That brings me to something I find a bit frustrating, but I have to paint a detailed picture to explain it.
So what's the problem?
The Christian ideal is perfect purity, in both thought and action, which Christianity also says none of us achieves in this life (only Jesus was an is without sin, although traditional Christianity says Jesus never married). So it is entirely reasonable that Christians would promote a rule as true and the right way even if they haven’t always lived up to it. If anyone actually lives by all of these rules, it is a very small number of people. I’d think if someone did live by all of these, and they were honest, they’d admit that marital lovemaking was not great at first; that it took a long time for things to get good (if they ever did). Oh, they might have thought they were good at first, because they are comparing it to... nothing. A starving man is going to think plain steamed white rice is delicious, even if it is crunchy. Likely, there are a lot of problems. But you know what? The kind of people who did things this way will claim that those problems were blessings because it was something they had to work through as a couple ("It made us grow!"). Funny, though, they never ask to be dropped in a remote jungle together, where they can work through getting back to civilization together.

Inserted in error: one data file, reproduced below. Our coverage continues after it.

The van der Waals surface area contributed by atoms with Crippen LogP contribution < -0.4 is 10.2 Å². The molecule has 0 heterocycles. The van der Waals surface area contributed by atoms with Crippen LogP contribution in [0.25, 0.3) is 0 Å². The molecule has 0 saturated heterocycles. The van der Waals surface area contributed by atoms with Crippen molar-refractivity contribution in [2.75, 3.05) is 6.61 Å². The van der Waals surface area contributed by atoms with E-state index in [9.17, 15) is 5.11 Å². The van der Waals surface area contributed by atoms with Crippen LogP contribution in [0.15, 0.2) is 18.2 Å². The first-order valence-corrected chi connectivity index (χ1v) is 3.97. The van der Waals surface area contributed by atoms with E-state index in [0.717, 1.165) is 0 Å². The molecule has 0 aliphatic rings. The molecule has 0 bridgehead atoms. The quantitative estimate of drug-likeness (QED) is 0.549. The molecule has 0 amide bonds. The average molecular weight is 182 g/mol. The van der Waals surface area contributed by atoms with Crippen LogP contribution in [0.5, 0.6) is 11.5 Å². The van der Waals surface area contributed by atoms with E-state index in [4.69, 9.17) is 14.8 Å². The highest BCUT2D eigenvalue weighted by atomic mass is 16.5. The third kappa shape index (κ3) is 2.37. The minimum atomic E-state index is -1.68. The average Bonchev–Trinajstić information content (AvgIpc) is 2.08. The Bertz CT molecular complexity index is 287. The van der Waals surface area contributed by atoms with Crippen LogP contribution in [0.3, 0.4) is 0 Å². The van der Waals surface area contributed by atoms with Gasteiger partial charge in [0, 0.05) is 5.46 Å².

It’s not helpful to respond to “It’s so hard to have sex now that we have kids.” or "Marriage is so hard!" with “Ha ha, yeah, it’s like that. Didn’t anyone tell you? Well, you’re just going to have to deal with that. Your parties sure were nice!” It’s ridiculous to harp on a husband who is ogling centerfolds (a supposed violation of 8b) when his wife is sexually rejecting him (rule 10), but can she really be blamed if she had to suppress every sexual thought for 15 years? People violating rule 1 is preferable to them violating rule 3 and then rule 7b.
Anyone is welcome to comment, as always, but I'll be especially interested in what others who are "traditional" or "religious or social conservatives", or used to be, have to say.